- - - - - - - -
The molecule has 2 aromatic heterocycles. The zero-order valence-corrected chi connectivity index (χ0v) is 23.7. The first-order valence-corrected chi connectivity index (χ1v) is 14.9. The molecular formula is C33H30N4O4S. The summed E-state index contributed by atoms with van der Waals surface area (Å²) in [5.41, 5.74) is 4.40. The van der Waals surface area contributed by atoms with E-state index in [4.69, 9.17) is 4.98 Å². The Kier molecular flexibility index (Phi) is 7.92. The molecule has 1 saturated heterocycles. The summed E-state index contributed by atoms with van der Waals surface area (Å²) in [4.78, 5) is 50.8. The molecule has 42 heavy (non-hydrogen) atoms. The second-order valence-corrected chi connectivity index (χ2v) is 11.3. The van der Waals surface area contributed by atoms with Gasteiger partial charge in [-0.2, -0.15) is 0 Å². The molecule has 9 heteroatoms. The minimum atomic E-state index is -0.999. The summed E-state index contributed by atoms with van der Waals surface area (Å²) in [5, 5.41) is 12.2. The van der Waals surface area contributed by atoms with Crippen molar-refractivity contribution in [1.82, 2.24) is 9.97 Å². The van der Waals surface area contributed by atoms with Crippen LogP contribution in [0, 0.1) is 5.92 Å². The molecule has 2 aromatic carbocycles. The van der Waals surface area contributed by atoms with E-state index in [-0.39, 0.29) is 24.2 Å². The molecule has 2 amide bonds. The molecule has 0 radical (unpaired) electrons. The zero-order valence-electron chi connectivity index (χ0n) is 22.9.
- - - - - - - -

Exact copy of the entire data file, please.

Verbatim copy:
The molecule has 2 aromatic heterocycles. The zero-order valence-corrected chi connectivity index (χ0v) is 23.7. The first-order valence-corrected chi connectivity index (χ1v) is 14.9. The molecular formula is C33H30N4O4S. The summed E-state index contributed by atoms with van der Waals surface area (Å²) in [5.41, 5.74) is 4.40. The van der Waals surface area contributed by atoms with E-state index in [4.69, 9.17) is 4.98 Å². The Kier molecular flexibility index (Phi) is 7.92. The molecule has 1 saturated heterocycles. The summed E-state index contributed by atoms with van der Waals surface area (Å²) in [4.78, 5) is 50.8. The molecule has 42 heavy (non-hydrogen) atoms. The second-order valence-corrected chi connectivity index (χ2v) is 11.3. The van der Waals surface area contributed by atoms with Gasteiger partial charge in [-0.2, -0.15) is 0 Å². The molecule has 9 heteroatoms. The minimum atomic E-state index is -0.999. The summed E-state index contributed by atoms with van der Waals surface area (Å²) in [5, 5.41) is 12.2. The van der Waals surface area contributed by atoms with Crippen molar-refractivity contribution in [1.82, 2.24) is 9.97 Å². The van der Waals surface area contributed by atoms with Crippen LogP contribution in [0, 0.1) is 5.92 Å². The molecule has 2 aromatic carbocycles. The van der Waals surface area contributed by atoms with E-state index in [-0.39, 0.29) is 24.2 Å². The molecule has 2 amide bonds. The molecule has 0 radical (unpaired) electrons. The zero-order valence-electron chi connectivity index (χ0n) is 22.9.